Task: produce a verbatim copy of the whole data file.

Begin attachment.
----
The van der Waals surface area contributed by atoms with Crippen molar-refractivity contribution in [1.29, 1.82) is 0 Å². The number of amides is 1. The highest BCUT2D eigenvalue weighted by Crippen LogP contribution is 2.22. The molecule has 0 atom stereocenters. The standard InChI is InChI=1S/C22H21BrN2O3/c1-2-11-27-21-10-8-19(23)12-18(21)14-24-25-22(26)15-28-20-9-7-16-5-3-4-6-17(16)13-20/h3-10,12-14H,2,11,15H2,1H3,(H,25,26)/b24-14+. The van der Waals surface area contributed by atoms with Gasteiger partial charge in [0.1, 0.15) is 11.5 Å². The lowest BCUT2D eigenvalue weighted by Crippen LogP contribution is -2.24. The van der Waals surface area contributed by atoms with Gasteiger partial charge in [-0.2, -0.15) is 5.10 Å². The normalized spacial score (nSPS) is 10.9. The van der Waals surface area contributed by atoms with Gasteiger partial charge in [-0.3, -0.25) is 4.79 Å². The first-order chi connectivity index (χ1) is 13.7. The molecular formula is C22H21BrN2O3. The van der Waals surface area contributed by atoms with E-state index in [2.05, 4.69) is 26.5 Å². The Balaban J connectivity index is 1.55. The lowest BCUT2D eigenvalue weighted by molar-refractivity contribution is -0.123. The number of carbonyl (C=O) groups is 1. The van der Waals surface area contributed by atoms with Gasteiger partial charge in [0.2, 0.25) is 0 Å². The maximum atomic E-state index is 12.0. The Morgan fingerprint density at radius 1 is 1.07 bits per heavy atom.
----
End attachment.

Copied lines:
The van der Waals surface area contributed by atoms with Crippen molar-refractivity contribution in [1.29, 1.82) is 0 Å². The number of amides is 1. The highest BCUT2D eigenvalue weighted by Crippen LogP contribution is 2.22. The molecule has 0 atom stereocenters. The standard InChI is InChI=1S/C22H21BrN2O3/c1-2-11-27-21-10-8-19(23)12-18(21)14-24-25-22(26)15-28-20-9-7-16-5-3-4-6-17(16)13-20/h3-10,12-14H,2,11,15H2,1H3,(H,25,26)/b24-14+. The van der Waals surface area contributed by atoms with Gasteiger partial charge in [0.1, 0.15) is 11.5 Å². The lowest BCUT2D eigenvalue weighted by Crippen LogP contribution is -2.24. The van der Waals surface area contributed by atoms with Gasteiger partial charge in [-0.2, -0.15) is 5.10 Å². The normalized spacial score (nSPS) is 10.9. The van der Waals surface area contributed by atoms with Gasteiger partial charge in [-0.3, -0.25) is 4.79 Å². The first-order chi connectivity index (χ1) is 13.7. The molecular formula is C22H21BrN2O3. The van der Waals surface area contributed by atoms with E-state index in [2.05, 4.69) is 26.5 Å². The Balaban J connectivity index is 1.55. The lowest BCUT2D eigenvalue weighted by molar-refractivity contribution is -0.123. The number of carbonyl (C=O) groups is 1. The van der Waals surface area contributed by atoms with Gasteiger partial charge in [0.2, 0.25) is 0 Å². The maximum atomic E-state index is 12.0. The Morgan fingerprint density at radius 1 is 1.07 bits per heavy atom.